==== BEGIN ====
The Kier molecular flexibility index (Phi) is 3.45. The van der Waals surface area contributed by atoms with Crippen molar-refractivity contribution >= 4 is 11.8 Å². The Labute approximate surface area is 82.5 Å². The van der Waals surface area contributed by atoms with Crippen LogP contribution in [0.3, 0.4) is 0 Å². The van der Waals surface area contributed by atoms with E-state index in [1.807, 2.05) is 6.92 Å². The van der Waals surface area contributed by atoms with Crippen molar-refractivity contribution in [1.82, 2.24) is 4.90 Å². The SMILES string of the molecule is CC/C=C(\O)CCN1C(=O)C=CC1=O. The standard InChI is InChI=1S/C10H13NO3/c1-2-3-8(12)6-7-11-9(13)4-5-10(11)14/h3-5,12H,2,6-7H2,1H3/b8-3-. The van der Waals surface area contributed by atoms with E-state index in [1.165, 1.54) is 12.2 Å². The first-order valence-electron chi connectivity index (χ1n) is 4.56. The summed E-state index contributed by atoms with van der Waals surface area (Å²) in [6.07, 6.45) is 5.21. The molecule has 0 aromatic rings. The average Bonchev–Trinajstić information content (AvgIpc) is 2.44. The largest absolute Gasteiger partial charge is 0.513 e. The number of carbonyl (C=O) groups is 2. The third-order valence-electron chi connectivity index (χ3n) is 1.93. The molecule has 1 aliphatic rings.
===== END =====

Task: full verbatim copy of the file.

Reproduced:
The Kier molecular flexibility index (Phi) is 3.45. The van der Waals surface area contributed by atoms with Crippen molar-refractivity contribution >= 4 is 11.8 Å². The Labute approximate surface area is 82.5 Å². The van der Waals surface area contributed by atoms with Crippen LogP contribution in [0.3, 0.4) is 0 Å². The van der Waals surface area contributed by atoms with E-state index in [1.807, 2.05) is 6.92 Å². The van der Waals surface area contributed by atoms with Crippen molar-refractivity contribution in [1.82, 2.24) is 4.90 Å². The SMILES string of the molecule is CC/C=C(\O)CCN1C(=O)C=CC1=O. The standard InChI is InChI=1S/C10H13NO3/c1-2-3-8(12)6-7-11-9(13)4-5-10(11)14/h3-5,12H,2,6-7H2,1H3/b8-3-. The van der Waals surface area contributed by atoms with E-state index in [1.165, 1.54) is 12.2 Å². The first-order valence-electron chi connectivity index (χ1n) is 4.56. The summed E-state index contributed by atoms with van der Waals surface area (Å²) in [6.07, 6.45) is 5.21. The molecule has 0 aromatic rings. The average Bonchev–Trinajstić information content (AvgIpc) is 2.44. The largest absolute Gasteiger partial charge is 0.513 e. The number of carbonyl (C=O) groups is 2. The third-order valence-electron chi connectivity index (χ3n) is 1.93. The molecule has 1 aliphatic rings.